Lamentation Talk

Voice Card  -  Volume 14  -  Roger Card Number 1  -  Sat, May 5, 1990 11:24 AM

The Prattle of the Sexes
John Leo
April 90 McCall's

(Scene: a couple sitting at the dinner table eating and talking - scene set by sketch in article)

Ralph: Say, Wanda, where did you get this meat?

Wanda: What's wrong with it?

Ralph: Gotcha, my pet! You have helped me illustrate Ralph's First Law of Male-Female Conversation. Ask a hundred American husbands where the roast beef came from and they will all name the local butcher or supermarket. Ask a hundred wives who have just cooked a meal, and every single one will turn slightly white, as you just did, and ask, "Whats wrong with it?"

Wanda: ...And I suppose this is because all women are insecure and unable to answer direct questions. Is that what you want to say Ralph?

Ralph: That would be unfair, my love. After all women constitute one of our top two sexes. It's just that us guys are so splendidly precise and logical. We don't hear "This meat is terrible" if someone is just asking which market we use.

Wanda: Before you break into a chorus of why can't a woman be more like a man, Ralph, let me admit that you have a point. Men are more direct and literal-minded in conversation, and women are more attuned to the metamessages, the nuances and emotional tone. That's why men are so abysmal at lamentation talk.

Ralph: What's lamentation talk? And how come I's so bad at it?

Wanda: Remember the argument we had last week? I said I felt bad because I was putting on on some weight and what did you say?

Ralph: I said what any loving and supportive husband would say: "Why don't you go on a diet?" You got mad for no reason at all. Then I pointed out, rather kindly, I thought, that you were endlessly worrying about the problem instead of dealing with it and moving on.

Wanda: Ralph, believe it or not, I already know that going on a diet is one way of losing weight. I didn't raise the subject with you so you could clobber me with cracker-barrel advice. It was lamentation talk. I wanted reasurrance and confirmation of my feelings about myself.

Ralph: Good grief, Wanda. What would happen to the world if guys went around confirming feelings. Most of us break out in hives if forced to talk about emotions for more than 40 seconds. We face things directly, in a manly way. We don't just sit around gabbing endlessly.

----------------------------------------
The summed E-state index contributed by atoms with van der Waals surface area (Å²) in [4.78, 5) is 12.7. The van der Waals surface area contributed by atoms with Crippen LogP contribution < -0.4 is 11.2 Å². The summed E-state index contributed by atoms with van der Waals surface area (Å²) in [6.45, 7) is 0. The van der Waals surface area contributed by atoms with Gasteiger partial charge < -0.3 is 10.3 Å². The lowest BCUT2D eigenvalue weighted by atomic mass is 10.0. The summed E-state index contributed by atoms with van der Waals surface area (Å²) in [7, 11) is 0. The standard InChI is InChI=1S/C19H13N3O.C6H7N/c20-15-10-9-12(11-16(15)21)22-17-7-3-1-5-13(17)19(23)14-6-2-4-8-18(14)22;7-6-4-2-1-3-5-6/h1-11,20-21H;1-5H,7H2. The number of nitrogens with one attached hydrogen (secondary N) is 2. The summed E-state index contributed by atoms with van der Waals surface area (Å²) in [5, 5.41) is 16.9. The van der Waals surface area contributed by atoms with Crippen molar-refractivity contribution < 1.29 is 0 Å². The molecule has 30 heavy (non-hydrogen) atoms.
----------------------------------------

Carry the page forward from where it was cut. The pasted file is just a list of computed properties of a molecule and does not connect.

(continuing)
Wanda: That'ts just what Deborah Tannen, a sociolinguist, says in her new book, You just Don't Understand: Women and Men in Conversation. She says that women engage in lamentation talk all the time, offering matching troubles to reassure one another. This phenomenon seems to be true all around the world.

Ralph: I do that every week with Fred. We meet at the fence. He talks about his crabgrass problem. Then I talk about my crabgrass problem and we both go back inside feeling better. Lamentation talk about lawns is the very heartbeat of the suburban experience, Wanda.

Wanda: Don't be smart, Ralph. The problem is that troubles-talk grates on men, just as the man's standard response grates on women. Men can't wait to change the subject, as you just did with your crabgrass joke. Or to cut off the discussion by saying "Here's what you do. . . " If you had empathized, you would have sent a calming metamessage: "We're the same, you are not alone."

Ralph: So what was my offense?

Wanda: By giving the obvious advice about dieting, you sent a different metamessage: "We're not the same. You have the problems; I have the solutions." You Tarzan, me Jane.

Ralph: Having a solution is not a character flaw, dearest. How is your average male suppossed to know when a wife wants actual help and when she just wants her hubby to join her in a good wallow?

Wanda: Congratulations, Ralph, You have just illustrated many of Tannen's points about male conversation in a single sentence: It is often abstract, abrupt, polemical and concerned with being one-up, or at least avoiding being one-down. Have you ever noticed that you get irritated whenever I start a sentence with "Let's"?

Ralph: I love all your sentences, my pet.

Wanda: Tannen says women tend to use "Let's" as a way of seeking consensus. "Let's go for a walk: is the opening of a negotiation. But men tend to bristle at the word-they think they're being told what to do. That's also why you never ask directions when you're lost, Ralph. Like most men, you drive around in circles for ten minutes or so rather than take the subservient role of asking for help.

Ralph: So this is one of those books that say men are beasts?

Wanda: Actually not. Tannen says both male and female style are valid. Men speak and hear a language of status and independence, whereas women speak and hear a language of connection and intimacy. Basically we come from different planets. This is why so many small parties tend to break down into one group speaking female and another speaking male. You know, the impersonal male stuff - traveling salesmean jokes, politics, sports and status.

Ralph: Wanda, have I told you the one about the man who wouldnt't ask directions? it seems he and his wife were driving along, totally engrossed in a deeply satisfying lamentation talk about being lost, when all of a sudden. . . .

Wanda: A&P Ralph.

Ralph: What?

Wanda: The meat is from the A&P. Now lets pass the potatoes, if that's ok with you.